Eye in the Sky


Release date: 15th April 2016/Watch the trailer here

Eye in the Sky, directed by Gavin Hood, sees Helen Mirren’s Colonel Katherine Powell commanding a drone operation to capture wanted terrorists in Kenya. It is very much a look into modern warfare: Col. Powell is in a UK military bunker, Alan Rickman’s General Frank Benson is in a lavish London conference room, and the drone pilot – Aaron Paul’s Steve Watts – is in Nevada. Only Barkhad Abdi’s Jama Farah is in Kenya, and the closest he can get to the terrorists is via a camera mounted on a flying ‘beetle’.

Despite jumping from location to location – London to Nevada to Hawaii to Kenya to China and back again – Eye in the Sky never feels disjointed. Even as the mission escalates when a little girl selling bread enters the kill zone, triggering an international dispute, Hood proves his capability as a director, fluidly transitioning from each character in every corner of the globe, maintaining tension all the while.


Taking place in real time, Eye in the Sky is unbearably tense at times, but perhaps more than anything else, the film’s real achievement is the questions that it asks of its audience. The topic of modern drone warfare is a current one, but with no one on the front lines, Eye in the Sky highlights the moral and ethical dilemmas of making the decision to pull the trigger. Mirren plays Col. Powell as a hardened veteran, so keen to catch her terrorists after years of trying that collateral damage in the form of one dead child hardly fazes her. Paul’s drone pilot, however – who’s only ever acted as the eye, never having had to fire before – struggles with the knowledge that, as the trigger man, any innocent deaths will be on his hands.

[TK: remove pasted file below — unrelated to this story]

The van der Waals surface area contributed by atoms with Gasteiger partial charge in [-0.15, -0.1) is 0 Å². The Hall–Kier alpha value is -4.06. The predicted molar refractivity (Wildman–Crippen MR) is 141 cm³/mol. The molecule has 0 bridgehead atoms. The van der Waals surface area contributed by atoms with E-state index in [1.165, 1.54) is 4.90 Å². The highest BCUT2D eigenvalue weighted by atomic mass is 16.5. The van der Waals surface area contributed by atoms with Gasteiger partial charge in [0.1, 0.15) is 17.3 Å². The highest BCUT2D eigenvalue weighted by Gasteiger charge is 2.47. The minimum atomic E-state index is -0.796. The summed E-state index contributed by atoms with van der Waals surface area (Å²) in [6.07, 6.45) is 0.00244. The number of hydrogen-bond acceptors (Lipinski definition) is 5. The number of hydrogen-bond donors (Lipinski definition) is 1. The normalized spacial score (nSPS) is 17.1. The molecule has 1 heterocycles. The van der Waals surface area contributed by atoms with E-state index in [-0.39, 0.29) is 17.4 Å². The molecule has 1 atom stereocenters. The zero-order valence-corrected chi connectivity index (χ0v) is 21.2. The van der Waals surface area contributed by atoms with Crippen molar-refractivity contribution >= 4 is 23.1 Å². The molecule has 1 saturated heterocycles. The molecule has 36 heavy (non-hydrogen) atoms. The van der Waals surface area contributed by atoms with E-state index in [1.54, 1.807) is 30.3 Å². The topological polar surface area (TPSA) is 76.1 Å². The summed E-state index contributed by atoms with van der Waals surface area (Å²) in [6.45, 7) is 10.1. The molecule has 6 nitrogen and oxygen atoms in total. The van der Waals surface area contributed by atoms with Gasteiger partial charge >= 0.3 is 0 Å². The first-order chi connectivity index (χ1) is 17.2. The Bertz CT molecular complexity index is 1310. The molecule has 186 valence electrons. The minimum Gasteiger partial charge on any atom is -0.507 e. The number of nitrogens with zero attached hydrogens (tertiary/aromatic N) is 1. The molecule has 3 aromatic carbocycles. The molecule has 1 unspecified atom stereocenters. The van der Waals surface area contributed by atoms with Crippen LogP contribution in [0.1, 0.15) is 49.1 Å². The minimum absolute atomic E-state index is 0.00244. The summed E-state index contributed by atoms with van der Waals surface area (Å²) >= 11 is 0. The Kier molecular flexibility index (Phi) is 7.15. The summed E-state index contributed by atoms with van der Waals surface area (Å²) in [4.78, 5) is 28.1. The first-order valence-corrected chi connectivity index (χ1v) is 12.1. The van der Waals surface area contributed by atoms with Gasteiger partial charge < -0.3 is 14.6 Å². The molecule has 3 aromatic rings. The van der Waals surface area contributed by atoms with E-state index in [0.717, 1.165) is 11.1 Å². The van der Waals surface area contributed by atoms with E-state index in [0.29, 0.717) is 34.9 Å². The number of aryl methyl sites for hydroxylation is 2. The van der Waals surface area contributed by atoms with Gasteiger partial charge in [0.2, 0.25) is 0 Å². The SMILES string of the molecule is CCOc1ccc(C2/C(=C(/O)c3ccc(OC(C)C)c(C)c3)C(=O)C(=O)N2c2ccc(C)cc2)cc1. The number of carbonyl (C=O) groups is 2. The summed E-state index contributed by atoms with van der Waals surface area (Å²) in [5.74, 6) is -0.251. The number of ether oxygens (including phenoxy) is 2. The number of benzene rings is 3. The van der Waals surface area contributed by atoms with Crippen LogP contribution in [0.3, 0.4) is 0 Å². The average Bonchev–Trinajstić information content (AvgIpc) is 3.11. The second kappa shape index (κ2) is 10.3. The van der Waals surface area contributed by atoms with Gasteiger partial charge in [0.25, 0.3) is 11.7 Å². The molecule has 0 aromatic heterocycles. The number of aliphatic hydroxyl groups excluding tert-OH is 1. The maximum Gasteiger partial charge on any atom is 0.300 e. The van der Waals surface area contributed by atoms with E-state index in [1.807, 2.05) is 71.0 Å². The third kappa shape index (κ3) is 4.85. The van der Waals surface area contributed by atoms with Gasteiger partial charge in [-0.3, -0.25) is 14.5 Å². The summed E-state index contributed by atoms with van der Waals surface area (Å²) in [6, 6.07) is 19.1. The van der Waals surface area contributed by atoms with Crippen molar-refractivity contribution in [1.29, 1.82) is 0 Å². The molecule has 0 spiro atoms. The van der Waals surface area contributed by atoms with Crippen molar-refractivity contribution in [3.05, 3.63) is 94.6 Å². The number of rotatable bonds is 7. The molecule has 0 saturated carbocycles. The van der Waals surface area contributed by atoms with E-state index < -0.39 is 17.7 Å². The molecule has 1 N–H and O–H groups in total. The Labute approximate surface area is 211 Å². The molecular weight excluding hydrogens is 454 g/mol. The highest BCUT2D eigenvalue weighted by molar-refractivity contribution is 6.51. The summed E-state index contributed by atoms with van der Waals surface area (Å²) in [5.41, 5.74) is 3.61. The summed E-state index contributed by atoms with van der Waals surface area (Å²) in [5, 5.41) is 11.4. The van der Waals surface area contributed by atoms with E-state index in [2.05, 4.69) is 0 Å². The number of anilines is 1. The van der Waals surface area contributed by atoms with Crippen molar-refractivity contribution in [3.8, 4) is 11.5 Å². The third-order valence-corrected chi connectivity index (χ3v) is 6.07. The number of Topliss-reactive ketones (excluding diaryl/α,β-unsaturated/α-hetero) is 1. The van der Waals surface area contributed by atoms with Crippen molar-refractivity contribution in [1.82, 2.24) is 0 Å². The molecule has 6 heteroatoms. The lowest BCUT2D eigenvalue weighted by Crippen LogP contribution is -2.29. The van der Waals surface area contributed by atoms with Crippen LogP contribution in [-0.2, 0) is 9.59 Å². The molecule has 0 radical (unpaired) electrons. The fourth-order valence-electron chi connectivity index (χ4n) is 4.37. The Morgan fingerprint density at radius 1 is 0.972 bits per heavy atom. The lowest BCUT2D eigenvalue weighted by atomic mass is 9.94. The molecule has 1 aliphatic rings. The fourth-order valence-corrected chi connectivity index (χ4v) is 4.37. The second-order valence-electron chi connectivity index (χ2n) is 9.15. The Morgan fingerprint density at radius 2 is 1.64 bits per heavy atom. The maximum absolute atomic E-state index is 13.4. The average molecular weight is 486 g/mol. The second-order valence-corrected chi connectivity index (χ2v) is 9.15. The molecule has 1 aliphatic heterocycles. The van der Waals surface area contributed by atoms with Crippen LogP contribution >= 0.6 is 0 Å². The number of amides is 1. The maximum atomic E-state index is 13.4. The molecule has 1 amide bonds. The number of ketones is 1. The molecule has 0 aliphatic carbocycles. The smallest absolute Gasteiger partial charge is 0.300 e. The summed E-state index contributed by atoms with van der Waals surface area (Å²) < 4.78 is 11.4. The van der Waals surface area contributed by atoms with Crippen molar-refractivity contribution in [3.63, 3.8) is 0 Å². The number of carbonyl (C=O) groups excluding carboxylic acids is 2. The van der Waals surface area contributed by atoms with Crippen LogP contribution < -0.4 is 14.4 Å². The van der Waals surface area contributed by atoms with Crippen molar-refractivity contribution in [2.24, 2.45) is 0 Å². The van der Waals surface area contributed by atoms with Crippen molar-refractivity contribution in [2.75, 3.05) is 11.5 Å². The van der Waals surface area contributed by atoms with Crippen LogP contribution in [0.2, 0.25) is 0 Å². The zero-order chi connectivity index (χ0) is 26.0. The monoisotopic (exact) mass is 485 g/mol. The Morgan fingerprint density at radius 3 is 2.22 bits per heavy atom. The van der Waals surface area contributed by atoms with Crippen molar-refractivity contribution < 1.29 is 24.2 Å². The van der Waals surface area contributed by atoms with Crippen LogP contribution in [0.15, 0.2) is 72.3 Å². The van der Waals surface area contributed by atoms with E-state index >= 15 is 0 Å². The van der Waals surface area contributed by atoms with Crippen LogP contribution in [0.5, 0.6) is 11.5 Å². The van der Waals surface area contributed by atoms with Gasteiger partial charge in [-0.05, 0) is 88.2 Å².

Thus, what was once a simple mission escalates as the legal and political ramifications of the girl’s potential death must be considered, with no one willing to give the green light. What the dispute essentially comes down to is whether or not the death of one innocent child is worth preventing the terrorists from going on to cause dozens more deaths: one life sacrificed to save at least eighty more.

As a viewer, it is impossible not to question what you would do if you were in that situation. It becomes all too easy to judge from the comfort of our cinema seats, but as the late, great Alan Rickman scorns – you cannot watch war in comfort, with ‘coffee and biscuits’ and clean hands, and then go on to criticise the soldier’s decision. The entire film is terrifically acted, but Alan Rickman in particular reminds us all of just how perfectly he could deliver a line. Barkhad Abdi, too, proves that his standout performance in Captain Phillips was far from just a fluke – and how refreshing it is to not see him being automatically typecast as the villain.


Eye in the Sky, therefore, achieves something that few thrillers ever do – to be riveting, suspenseful, and entertaining, as well as informative and eye-opening. Most refreshing of all is that the entertainment never comes at the cost of a cheapening of the film’s values. It would have been all too easy to create a polished, Hollywoodisation of a war film, split distinctly into ‘good guys’ and ‘bad guys’. Instead, Eye in the Sky delivers a look into the implications of modern warfare in which no one gets off blame-free.



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